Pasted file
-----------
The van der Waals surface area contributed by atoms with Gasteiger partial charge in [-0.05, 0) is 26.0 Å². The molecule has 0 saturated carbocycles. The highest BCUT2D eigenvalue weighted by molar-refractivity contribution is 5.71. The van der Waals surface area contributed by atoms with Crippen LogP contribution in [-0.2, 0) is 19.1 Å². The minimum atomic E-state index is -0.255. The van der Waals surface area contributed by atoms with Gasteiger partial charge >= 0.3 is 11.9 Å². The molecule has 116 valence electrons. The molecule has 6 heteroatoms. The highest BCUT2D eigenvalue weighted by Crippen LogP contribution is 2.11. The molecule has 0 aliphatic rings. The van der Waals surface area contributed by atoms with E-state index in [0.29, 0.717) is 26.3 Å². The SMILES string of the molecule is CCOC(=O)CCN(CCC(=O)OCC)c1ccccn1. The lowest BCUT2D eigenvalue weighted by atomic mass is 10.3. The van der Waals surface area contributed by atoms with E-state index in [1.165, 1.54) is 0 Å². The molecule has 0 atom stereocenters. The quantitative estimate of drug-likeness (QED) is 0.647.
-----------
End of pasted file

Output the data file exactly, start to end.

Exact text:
The van der Waals surface area contributed by atoms with Gasteiger partial charge in [-0.05, 0) is 26.0 Å². The molecule has 0 saturated carbocycles. The highest BCUT2D eigenvalue weighted by molar-refractivity contribution is 5.71. The van der Waals surface area contributed by atoms with Crippen LogP contribution in [-0.2, 0) is 19.1 Å². The minimum atomic E-state index is -0.255. The van der Waals surface area contributed by atoms with Gasteiger partial charge >= 0.3 is 11.9 Å². The molecule has 116 valence electrons. The molecule has 6 heteroatoms. The highest BCUT2D eigenvalue weighted by Crippen LogP contribution is 2.11. The molecule has 0 aliphatic rings. The van der Waals surface area contributed by atoms with E-state index in [0.29, 0.717) is 26.3 Å². The SMILES string of the molecule is CCOC(=O)CCN(CCC(=O)OCC)c1ccccn1. The lowest BCUT2D eigenvalue weighted by atomic mass is 10.3. The van der Waals surface area contributed by atoms with E-state index in [1.165, 1.54) is 0 Å². The molecule has 0 atom stereocenters. The quantitative estimate of drug-likeness (QED) is 0.647.